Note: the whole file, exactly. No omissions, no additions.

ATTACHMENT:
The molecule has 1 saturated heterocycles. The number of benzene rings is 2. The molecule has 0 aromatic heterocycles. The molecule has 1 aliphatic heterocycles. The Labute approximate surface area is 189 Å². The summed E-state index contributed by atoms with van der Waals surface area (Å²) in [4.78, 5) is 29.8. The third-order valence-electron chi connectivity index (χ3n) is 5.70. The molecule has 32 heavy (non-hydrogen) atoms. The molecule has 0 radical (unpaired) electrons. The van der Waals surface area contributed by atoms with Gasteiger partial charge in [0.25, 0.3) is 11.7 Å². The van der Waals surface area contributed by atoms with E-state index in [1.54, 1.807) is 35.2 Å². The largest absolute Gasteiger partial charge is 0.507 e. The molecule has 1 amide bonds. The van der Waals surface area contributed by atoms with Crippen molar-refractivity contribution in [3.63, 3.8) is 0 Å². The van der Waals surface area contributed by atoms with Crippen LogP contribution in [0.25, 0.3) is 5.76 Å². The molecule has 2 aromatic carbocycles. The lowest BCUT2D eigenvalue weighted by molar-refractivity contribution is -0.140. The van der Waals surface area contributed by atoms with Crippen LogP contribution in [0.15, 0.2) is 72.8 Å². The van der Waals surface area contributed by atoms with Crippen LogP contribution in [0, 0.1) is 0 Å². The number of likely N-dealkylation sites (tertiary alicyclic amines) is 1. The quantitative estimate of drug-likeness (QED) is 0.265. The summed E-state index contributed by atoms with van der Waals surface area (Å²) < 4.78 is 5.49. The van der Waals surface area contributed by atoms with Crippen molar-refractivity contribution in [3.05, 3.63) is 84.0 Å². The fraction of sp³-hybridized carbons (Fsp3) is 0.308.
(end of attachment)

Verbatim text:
The molecule has 1 saturated heterocycles. The number of benzene rings is 2. The molecule has 0 aromatic heterocycles. The molecule has 1 aliphatic heterocycles. The Labute approximate surface area is 189 Å². The summed E-state index contributed by atoms with van der Waals surface area (Å²) in [4.78, 5) is 29.8. The third-order valence-electron chi connectivity index (χ3n) is 5.70. The molecule has 32 heavy (non-hydrogen) atoms. The molecule has 0 radical (unpaired) electrons. The van der Waals surface area contributed by atoms with Gasteiger partial charge in [0.25, 0.3) is 11.7 Å². The van der Waals surface area contributed by atoms with E-state index in [1.54, 1.807) is 35.2 Å². The largest absolute Gasteiger partial charge is 0.507 e. The molecule has 1 amide bonds. The van der Waals surface area contributed by atoms with Crippen molar-refractivity contribution in [3.63, 3.8) is 0 Å². The van der Waals surface area contributed by atoms with Crippen LogP contribution in [0.25, 0.3) is 5.76 Å². The molecule has 2 aromatic carbocycles. The lowest BCUT2D eigenvalue weighted by molar-refractivity contribution is -0.140. The van der Waals surface area contributed by atoms with Crippen LogP contribution in [0.15, 0.2) is 72.8 Å². The van der Waals surface area contributed by atoms with Crippen LogP contribution in [0, 0.1) is 0 Å². The number of likely N-dealkylation sites (tertiary alicyclic amines) is 1. The quantitative estimate of drug-likeness (QED) is 0.265. The summed E-state index contributed by atoms with van der Waals surface area (Å²) < 4.78 is 5.49. The van der Waals surface area contributed by atoms with Crippen molar-refractivity contribution in [3.05, 3.63) is 84.0 Å². The fraction of sp³-hybridized carbons (Fsp3) is 0.308.